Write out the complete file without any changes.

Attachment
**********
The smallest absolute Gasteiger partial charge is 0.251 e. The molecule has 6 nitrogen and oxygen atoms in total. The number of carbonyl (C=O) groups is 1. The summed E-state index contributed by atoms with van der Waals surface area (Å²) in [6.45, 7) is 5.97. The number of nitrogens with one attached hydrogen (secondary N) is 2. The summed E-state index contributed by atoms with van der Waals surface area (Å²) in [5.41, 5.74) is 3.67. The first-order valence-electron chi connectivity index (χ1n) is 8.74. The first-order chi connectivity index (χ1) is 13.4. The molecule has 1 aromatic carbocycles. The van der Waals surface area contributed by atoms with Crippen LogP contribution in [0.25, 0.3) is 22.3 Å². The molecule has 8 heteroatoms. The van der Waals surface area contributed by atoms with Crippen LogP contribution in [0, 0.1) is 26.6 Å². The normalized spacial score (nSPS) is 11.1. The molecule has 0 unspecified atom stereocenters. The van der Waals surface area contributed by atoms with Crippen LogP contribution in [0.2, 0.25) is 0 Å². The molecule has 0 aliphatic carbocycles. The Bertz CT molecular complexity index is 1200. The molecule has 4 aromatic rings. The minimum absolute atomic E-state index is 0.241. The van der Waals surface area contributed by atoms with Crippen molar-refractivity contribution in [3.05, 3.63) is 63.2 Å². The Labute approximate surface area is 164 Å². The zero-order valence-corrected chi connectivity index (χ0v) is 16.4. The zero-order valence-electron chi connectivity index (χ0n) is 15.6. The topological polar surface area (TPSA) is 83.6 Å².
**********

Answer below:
The smallest absolute Gasteiger partial charge is 0.251 e. The molecule has 6 nitrogen and oxygen atoms in total. The number of carbonyl (C=O) groups is 1. The summed E-state index contributed by atoms with van der Waals surface area (Å²) in [6.45, 7) is 5.97. The number of nitrogens with one attached hydrogen (secondary N) is 2. The summed E-state index contributed by atoms with van der Waals surface area (Å²) in [5.41, 5.74) is 3.67. The first-order valence-electron chi connectivity index (χ1n) is 8.74. The first-order chi connectivity index (χ1) is 13.4. The molecule has 1 aromatic carbocycles. The van der Waals surface area contributed by atoms with Crippen LogP contribution in [0.25, 0.3) is 22.3 Å². The molecule has 8 heteroatoms. The van der Waals surface area contributed by atoms with Crippen LogP contribution in [0, 0.1) is 26.6 Å². The normalized spacial score (nSPS) is 11.1. The molecule has 0 unspecified atom stereocenters. The van der Waals surface area contributed by atoms with Crippen LogP contribution in [0.2, 0.25) is 0 Å². The molecule has 0 aliphatic carbocycles. The Bertz CT molecular complexity index is 1200. The molecule has 4 aromatic rings. The minimum absolute atomic E-state index is 0.241. The van der Waals surface area contributed by atoms with Crippen molar-refractivity contribution in [3.05, 3.63) is 63.2 Å². The Labute approximate surface area is 164 Å². The zero-order valence-corrected chi connectivity index (χ0v) is 16.4. The zero-order valence-electron chi connectivity index (χ0n) is 15.6. The topological polar surface area (TPSA) is 83.6 Å².